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Opinion: 'I'm Not A Scientist, Man' And The GOP's War On Reason

The Buck Starts Here

"I'm not a scientist, man."

That was Senator and 2016 GOP Presidential super-hopeful Marco Rubio in an interview with GQ as Rubio flies out of the gate to start campaigning for Republican hearts and minds in Iowa.

Rubio was asked about the age of the planet.

For Republicans hoping that GOP candidates will move away from the flat-earthers on the right wing this is a wakeup call.

There will be no reform in the Republican Party over the next four years. There will be an attempt to soften the perception of Republicans – accepted by some, rejected by others.

But at the core of the Republican Party you can expect little more than incremental movement on a few issues out of necessity.

This should come as no surprise, though. The Republican Party is held hostage by a vocal and active minority of people that live in a world of alternate reality fostered by a right wing entertainment media that explains every event that happens through the lens of this unhinged worldview.

They do not like challenges to their belief system.

The idea that science and religion are diametrically opposed was settled years ago for the vast majority of Americans and for major religions.

But Rubio fears offending anyone on the far right. In the interview, Rubio goes to great lengths to attempt to contort his answer. He told GQ:

"I’m not a scientist, man. I can tell you what recorded history says, I can tell you what the Bible says, but I think that’s a dispute amongst theologians and I think it has nothing to do with the gross domestic product or economic growth of the United States. I think the age of the universe has zero to do with how our economy is going to grow. I’m not a scientist. I don’t think I’m qualified to answer a question like that."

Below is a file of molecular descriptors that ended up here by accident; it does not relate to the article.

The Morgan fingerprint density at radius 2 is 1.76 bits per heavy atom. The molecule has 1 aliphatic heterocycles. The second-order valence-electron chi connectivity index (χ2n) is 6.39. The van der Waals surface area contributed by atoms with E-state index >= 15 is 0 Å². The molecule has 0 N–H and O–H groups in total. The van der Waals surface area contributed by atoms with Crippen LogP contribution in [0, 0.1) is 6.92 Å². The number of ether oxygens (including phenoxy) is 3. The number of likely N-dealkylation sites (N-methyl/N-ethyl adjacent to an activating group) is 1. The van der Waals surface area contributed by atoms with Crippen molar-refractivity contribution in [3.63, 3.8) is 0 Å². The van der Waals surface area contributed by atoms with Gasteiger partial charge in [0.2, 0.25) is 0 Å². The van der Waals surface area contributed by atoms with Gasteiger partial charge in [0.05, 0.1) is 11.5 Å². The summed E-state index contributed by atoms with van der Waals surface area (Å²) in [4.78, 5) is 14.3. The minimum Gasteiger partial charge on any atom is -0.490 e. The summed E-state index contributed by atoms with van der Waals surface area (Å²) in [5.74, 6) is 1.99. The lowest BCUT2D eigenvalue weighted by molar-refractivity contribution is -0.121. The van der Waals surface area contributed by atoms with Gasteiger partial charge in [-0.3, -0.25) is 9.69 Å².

You don't, however, need to be a scientist to answer that question. To suggest that you have to be defies logic.

Rubio is also very, very wrong on a major point: the Republican's War on Science does affect GDP and economic growth.

In this past election, Democrats were attacked for votes that included testing the safety of seafood from the Gulf of Mexico after the BP oil spill. If politicians believe that food safety is not a part of the economy, it is just another piece of evidence that Republicans don't understand how the economy works.

If Republicans, as a political party, continue this hostility toward science then they do not understand the driving force that science and innovation play in our economy. It also is another proof point in the case that Democrats made about Republican math not adding up.

Given the relationship between math and science, perhaps that explains Republican hostility towards explaining the numbers that support tax cuts for the wealthiest Americans.

The fact of the matter is that you can have a strong faith and still believe in science. You can believe in God and expect your leaders to show you the math that supports their policies.

But Republicans are running on the idea that you just need to have faith – math and science do not matter.

About Bill Buck

Bill Buck is a Democratic strategist, President of the Buck Communications Group, a media relations and new media strategies consulting business based in Washington, DC, and Managing Director of the online ad firm Influence DSP. He has over twenty years of international and national communications experience. The views and opinions expressed in this post are those of the author and do not necessarily reflect the official policy or position of CBS Local.


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